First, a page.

The site dedicated to Brazilian women of African descent
Note from BW of Brazil: This unfortunate is both sad but so typical and also so indicative of how Brazilians deal with the issue of racism. First of all, there’s nothing new about a racist attack on a black Brazilians or, in this case, an African immigrant; we’ve thoroughly documented this facet of Brazilian society in numerous posts. But what tells us so much about the denial that millions of Brazilians continue to live is another person’s reaction and words. First, let’s get to the story. Watch the videos below as well…
Senegalese are targets of bananas in Londrina (PR) and woman apologizes for all Brazilians
By Thiago de Araújo with info from Pragmatismo Político
“The Brazilian people are not like that. She doesn’t represent Brazil. You forgive (her).” This is how one resident of Londrina, in the interior of (the state of) Paraná, addressed the Senegalese man Ngale Ndiaye, 31, on Wednesday morning (9th). The apology came after he and three other Senegalese immigrants were targeted by bananas, thrown from a building in the downtown region of the Paraná city.
The Senegalese group, that has lived in Londrina two years ago, was selling jewelry when a woman, who lives in a nearby building, started throwing bananas in the street, calling them ‘macaco’ (monkey), ‘preto’ (black) and ‘ladrão’ (thief) according to information from the site Bonde. Not satisfied, the resident even came down and attacked one of the Senegalese men with a slap.
“She said: ‘Negro de merda’ (black shit) … get out of here! Thief! Then she threw all her stuff and hit [another Senegalese] with a banana, this banana here,” says one of the workers, pointing to the fruit, thrown to the ground.
“I just said I did not understand,” said Ndiaye, who has not yet mastered the Portuguese language. The victim pointed out that, before, he had never been treated in such a way. “I never thought of this from here [Brazil], because there are many good people. I have many friends here downtown,” he says.
Faced with the confusion, the Military Police was called. People passing by were angry and some even tried to attack the resident, author of the insults and racist acts. In an interview with the TV Tarobá, a neighbor of the resident said “she’s crazy” and had psychiatric problems.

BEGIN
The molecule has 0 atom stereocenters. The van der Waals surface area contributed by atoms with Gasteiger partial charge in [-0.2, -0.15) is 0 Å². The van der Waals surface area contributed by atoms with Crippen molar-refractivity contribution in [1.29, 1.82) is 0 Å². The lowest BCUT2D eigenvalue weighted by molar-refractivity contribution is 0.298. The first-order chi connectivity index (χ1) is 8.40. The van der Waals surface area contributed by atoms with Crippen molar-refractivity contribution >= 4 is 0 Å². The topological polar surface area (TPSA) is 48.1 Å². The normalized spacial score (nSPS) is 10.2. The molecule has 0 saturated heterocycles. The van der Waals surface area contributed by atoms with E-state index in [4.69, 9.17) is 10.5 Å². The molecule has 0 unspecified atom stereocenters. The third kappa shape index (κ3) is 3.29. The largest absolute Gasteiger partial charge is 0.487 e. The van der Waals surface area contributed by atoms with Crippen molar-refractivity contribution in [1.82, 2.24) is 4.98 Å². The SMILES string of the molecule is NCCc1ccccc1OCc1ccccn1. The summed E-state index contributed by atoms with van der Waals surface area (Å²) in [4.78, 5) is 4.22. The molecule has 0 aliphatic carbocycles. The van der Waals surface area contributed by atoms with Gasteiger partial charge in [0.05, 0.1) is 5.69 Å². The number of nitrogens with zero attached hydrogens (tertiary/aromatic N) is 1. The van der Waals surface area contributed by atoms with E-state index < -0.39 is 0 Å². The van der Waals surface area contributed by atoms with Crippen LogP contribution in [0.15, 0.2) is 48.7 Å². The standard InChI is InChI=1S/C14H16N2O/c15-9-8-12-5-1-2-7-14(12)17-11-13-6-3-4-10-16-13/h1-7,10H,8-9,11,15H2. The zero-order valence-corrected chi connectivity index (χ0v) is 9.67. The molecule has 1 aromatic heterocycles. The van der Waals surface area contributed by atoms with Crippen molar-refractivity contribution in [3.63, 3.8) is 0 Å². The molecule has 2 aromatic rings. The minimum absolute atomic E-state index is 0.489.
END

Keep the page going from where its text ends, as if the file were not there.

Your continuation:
“I earn money and send it to my parents, my wife and children, who remain in Senegal. I’m here to work, just for that,” said Ndiaye, who claimed to have been the target of racism previously in the city.
The police report on the Civil Police will determine whether the author of racist abuse was responsible or not for her actions, or will be deemed incapable.
Note from BW of Brazil: OK, so here’s the thing. It’s not even necessary to address the racist attack. Just another day in Brazil. But let’s analyze the second, elderly woman’s reaction. There’s no reason to doubt the woman’s sincerity in her apology. She apparently felt very badly about one of her fellow Brazilians treating another human being in this way. That’s commendable. The problem lies in her words that “the Brazilian people are not like that. She doesn’t represent Brazil.” WHAT?!?! Really?!?! Sometimes people write comments on this blog asking why there is a focus on racism and racist incidents. The reason is precisely for people like the woman who apologized for the other’s actions.
How does she really say that ‘the Brazilian people are not like that’ and that the other woman ‘doesn’t represent Brazil’? We have scores of incidents exactly like this one and numerous examples of the fact that the preferred racial insult in Brazil against persons of visible African ancestry is ‘macaco’ (monkey). Does this woman really not know that? Is it possible that she’s passed her whole life in a southern Brazilian state (which its white majority) and never heard someone insult a black person in this way? She is a living example of how for decades Brazilians vehemently denied the existence of racism in their country. She is also an example of how Brazil still doesn’t know how to deal with racism. After all, how can you deal with a problem when you can’t even admit it exists? She is perhaps worse than the 92% of Brazilians who believe that racism exists and the 1.3% that admit to harboring racist sentiments. Apparently, this woman doesn’t even believe she knows anyone who harbors such sentiments. Well, who’s to say, maybe she really doesn’t. But based on everything we’ve seen in the past, I highly doubt it!
Error: Twitter did not respond. Please wait a few minutes and refresh this page.